Good Friday – The Gospel of Suffering, Part I

Good Friday – The Gospel of Suffering, Part I April 13, 2017

Crucifixion - GrunewaldAs a Holy Week meditation, I want to present what I call “The Gospel of Suffering” in 3 parts. Part 1 is for Good Friday.


Christians, above all other men, should know the mysterious meaning of suffering. Too often, however, popular Christian theology and music is incapable of dealing with suffering, promising instead a magical peace, happiness, and better you. But just as a good story can’t be told without conflict or tension, the good news of Jesus Christ can’t be told without suffering.

So crucial is suffering is to God’s revelation of Himself and His love that we might even dare to speak of “The Gospel of Suffering.”
While suffering is often seen as a reason to reject the existence of a good and loving God, a study of God’s revelation of Himself in the Holy Scriptures yields 3 incredible, transformative insights, which, together, constitute “The Gospel of Suffering.”

  1. That far from being a sign of God’s non-existence, apathy, or impotence, human suffering is transformed by Christ’s Incarnation into a sign of God’s presence, love, and power.
  2. That because Christ has become man and suffered to redeem man, suffering is a primary means of participating in God’s nature and being united to Him.
  3. That as Christians partake of Christ and His suffering, their own suffering is transformed by God into glory and joy.

Hear then, the Gospel of Suffering.

  1. Far from being a sign and symbol of God’s non-existence, apathy, or impotence, human suffering is transformed by Christ’s Incarnation into a sign of God’s presence, love, and power.

Many people have honest questions about human suffering. However, many assume that suffering is a proof that God doesn’t exist or is not good or powerful enough to do something about human suffering. But God does exist, He is loving and good, and He has powerfully done something about human suffering.

And what He has done is to send His Son into the world to take on human nature, suffer for us, and redeem this suffering. “For God so loved the world that He gave His only begotten Son, that whoever believes in Him should not perish but have everlasting life” (John 3:16).

When sin, evil, and suffering entered into the world, God did not sit idly by and watch His children suffer. In the fullness of time, God the Father decisively entered into human suffering and showed His Fatherly love by sending His Son to take on human nature and its suffering, redeem human nature, and restore it to union with Him.

In assuming human nature in order to redeem it, God revealed His essential goodness. God is, indeed, very good – so good that His nature is always to take evil and transform it into good. As Joseph told his brothers, whose evil had caused him so much suffering: “As for you, you meant evil against me, but God meant it for good, to bring it about that many people should be kept alive, as they are today” (Genesis 50:20).

Christ suffered for us, that we might be united to God and experience the joy of

God’s presence once more. Everything that Jesus did as the Christ, He accomplished as the prophesied Suffering Servant who suffered whenever He deprived Himself of the good things that were rightfully His. He experienced every genus of human suffering and truly suffered when He:

– emptied Himself and took the form of a helpless, infant human

– was homeless and hungry, tired and poor

– was tried and condemned unjustly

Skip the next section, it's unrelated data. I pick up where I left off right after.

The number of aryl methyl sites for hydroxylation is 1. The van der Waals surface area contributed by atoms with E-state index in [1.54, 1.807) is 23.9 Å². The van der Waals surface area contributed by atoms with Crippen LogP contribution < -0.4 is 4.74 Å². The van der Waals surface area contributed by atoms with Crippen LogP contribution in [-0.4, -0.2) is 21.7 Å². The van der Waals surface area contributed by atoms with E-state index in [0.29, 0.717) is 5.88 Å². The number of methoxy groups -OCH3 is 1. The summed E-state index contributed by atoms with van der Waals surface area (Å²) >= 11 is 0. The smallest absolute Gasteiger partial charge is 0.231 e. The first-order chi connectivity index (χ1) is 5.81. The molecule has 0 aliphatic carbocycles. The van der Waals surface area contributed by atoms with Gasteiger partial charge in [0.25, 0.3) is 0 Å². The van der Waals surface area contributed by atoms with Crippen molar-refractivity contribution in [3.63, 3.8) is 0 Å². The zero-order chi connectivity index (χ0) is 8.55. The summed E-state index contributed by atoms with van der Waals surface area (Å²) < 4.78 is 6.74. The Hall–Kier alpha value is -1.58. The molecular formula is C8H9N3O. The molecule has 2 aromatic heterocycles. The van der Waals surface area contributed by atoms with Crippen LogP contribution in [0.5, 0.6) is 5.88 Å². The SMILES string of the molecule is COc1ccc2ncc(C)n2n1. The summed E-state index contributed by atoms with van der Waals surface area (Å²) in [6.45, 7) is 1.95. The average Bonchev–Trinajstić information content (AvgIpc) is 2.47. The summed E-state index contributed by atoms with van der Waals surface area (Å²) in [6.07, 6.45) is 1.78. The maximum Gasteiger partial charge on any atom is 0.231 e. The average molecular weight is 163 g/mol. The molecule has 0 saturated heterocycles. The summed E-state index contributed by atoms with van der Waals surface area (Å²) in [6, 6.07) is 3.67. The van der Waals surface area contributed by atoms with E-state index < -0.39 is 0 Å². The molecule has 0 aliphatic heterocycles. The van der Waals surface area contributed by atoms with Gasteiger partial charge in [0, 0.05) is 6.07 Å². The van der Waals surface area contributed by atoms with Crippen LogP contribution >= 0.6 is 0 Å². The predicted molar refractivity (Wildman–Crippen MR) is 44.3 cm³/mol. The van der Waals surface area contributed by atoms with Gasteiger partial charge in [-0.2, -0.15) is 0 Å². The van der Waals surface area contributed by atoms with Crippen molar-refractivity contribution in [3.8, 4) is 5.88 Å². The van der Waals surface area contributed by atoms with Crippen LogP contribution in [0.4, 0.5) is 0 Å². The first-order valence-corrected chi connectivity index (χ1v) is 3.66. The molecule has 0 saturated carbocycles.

– endured mocking, spitting, hitting, and scourging

– was rejected, betrayed, and abandoned by His countrymen and closest friends

– died an excruciating death

Jesus Christ endured and took upon Himself all human suffering: He suffered and died to redeem every bit of human suffering.

Suffering, therefore, is how we see Jesus, for it is how He has revealed Himself to us. If you want to see God the Father and know His kingdom, power, glory, and love – then look at Jesus Christ, who is the image of the invisible God (Colossians 1:15). For Jesus says, “Whoever has seen me has seen the Father” (John 14:9). When we see the Suffering Servant, we are seeing the face of God, the glory of the invisible God made visible in the anguished visage of Christ, the Son.

The Father’s love has a form, and that form is Jesus Christ, the Son. The Son’s love has a shape, and its shape is that of suffering. Christ’s suffering, therefore, is a sign of the presence of God in His power and love.

The Crucifixion of Christ, the incarnate God, is the worst thing man has ever done.

But the Crucifixion of Christ is the best thing God has ever done.

What man means for evil and which causes suffering, God means for good and transforms to glory and joy.

And what does this Cross lead to for the human nature of Christ? St. Paul says that Christ “humbled himself by becoming obedient to the point of death, even death on a cross. Therefore God has highly exalted him and bestowed on him the name that is above every name, so that at the name of Jesus every knee should bow” (Philippians 2:8-10).

Because the Son obediently offered Himself as a sacrifice for the sins and suffering of mankind, God the Father exalted Him to glory. By His suffering and death, the Suffering Servant has established His everlasting Kingdom and dethroned the usurpers – sin, death, and Satan. What Satan meant as a way of humiliating and harming Christ, the Father meant as a way of glorifying Christ and exalting His human nature to His right hand, where glory and joy abound forevermore.

Far from being a sign of God’s non-existence, apathy, or impotence, human suffering is transformed by Christ’s Incarnation into a sacrament of God’s presence, love, and power.


The Crucifixion by Matthias Grunewald – U.S. Public Domain

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